As Cyber Monday approaches, a new study of e-commerce giants eBay and Amazon challenges a common assumption that trust and risk are always important considerations for buyers in online marketplaces, arguing instead that auction sites may have "over-invested in institutional structures" to reduce buyers' economic risk while ignoring social elements of their transactions.
It has been widely assumed that online auction sites always need to build trust and reduce risk, but a forthcoming article in Information Systems Research counters that it is not necessarily "the higher the better" for risk-reducing safeguards - which are costly for companies to build and maintain - because some buyers might view them as stifling good deals while others might not consider them at all.
The paper, co-authored by Paul Pavlou of Temple University's Fox School of Business and David Gefen of Drexel University's LeBow College of Business, both in Philadelphia, analyzed data from 398 buyers on eBay's and Amazon's marketplaces to gauge buyers' assessments of online safeguards, such as escrow services, feedback mechanisms and market rules.
The authors argue that the primary factors buyers consider when making purchases online are risk (potential economic loss) and trust (social norms with sellers). Pavlou and Gefen state that auction safeguards generally guard against risk and ignore elements of trust. But when typical buyers make online purchases, as long as there is some level of security - such as credit card guarantees - they really care about whether or not they can trust the community of sellers.
The "sharp distinction" between what marketplace providers guard against and what buyers deem as important indicates "that institutional structures in today's online marketplaces focus on tangible assurances aimed at reducing the buyers' economic vulnerability and not on the intangible aspects of the transaction that aim at reducing their social vulnerability," according to the study.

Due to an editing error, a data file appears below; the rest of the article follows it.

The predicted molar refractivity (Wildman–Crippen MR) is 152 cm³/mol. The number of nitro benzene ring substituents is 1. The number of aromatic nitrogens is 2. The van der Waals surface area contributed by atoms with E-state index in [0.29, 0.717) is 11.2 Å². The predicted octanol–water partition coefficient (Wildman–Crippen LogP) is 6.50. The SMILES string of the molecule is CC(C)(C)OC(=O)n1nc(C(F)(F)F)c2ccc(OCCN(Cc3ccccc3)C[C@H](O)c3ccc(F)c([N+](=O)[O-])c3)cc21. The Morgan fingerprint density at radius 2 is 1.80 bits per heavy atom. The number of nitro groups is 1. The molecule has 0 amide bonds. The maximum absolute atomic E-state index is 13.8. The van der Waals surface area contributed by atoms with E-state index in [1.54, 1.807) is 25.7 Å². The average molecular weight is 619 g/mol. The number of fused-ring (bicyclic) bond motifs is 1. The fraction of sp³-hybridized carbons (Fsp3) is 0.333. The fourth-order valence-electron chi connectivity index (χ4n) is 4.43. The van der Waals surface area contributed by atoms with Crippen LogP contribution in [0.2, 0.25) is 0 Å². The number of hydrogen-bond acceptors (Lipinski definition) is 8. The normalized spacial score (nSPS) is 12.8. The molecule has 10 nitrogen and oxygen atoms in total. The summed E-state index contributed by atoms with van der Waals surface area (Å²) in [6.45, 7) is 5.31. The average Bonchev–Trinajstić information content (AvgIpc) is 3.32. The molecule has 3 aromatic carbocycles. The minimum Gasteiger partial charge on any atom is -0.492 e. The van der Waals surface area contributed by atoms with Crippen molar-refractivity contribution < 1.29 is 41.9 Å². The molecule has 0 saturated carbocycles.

The authors found that risk is only a significant consideration for buyers using marketplaces with moderate levels of safeguards. In unsafe markets, buyers are simply unwilling to transact. In very safe markets, the chance of risk is so low that economic loss isn't even a concern.
Pavlou and Gefen also found that transaction activity peaks in online marketplaces with moderate safeguards. But the average level of current security measures is nearly 25 percent higher than where transactions peak. This finding demonstrates that current safeguards may be higher - and potentially viewed by some buyers as restricting bargains - than the socially optimal level for online auctions.
While economic risk was found to be an important consideration for buyers only in moderately risky marketplaces, the effect of trust on transactions "extends throughout the spectrum" of unsafe, somewhat safe or extremely safe auction sites.
Pavlou and Gefen state that online transactions, while primarily an economic exchange, also have intangible social rules of conduct, such as reciprocal favors in current or future transactions, and long-term relationship building.
"Although this may imply that online marketplaces have correctly recognized that buyers focus on economic losses in their transaction decision-making process, perhaps they have done so at the expense of ignoring relevant social aspects," the authors wrote.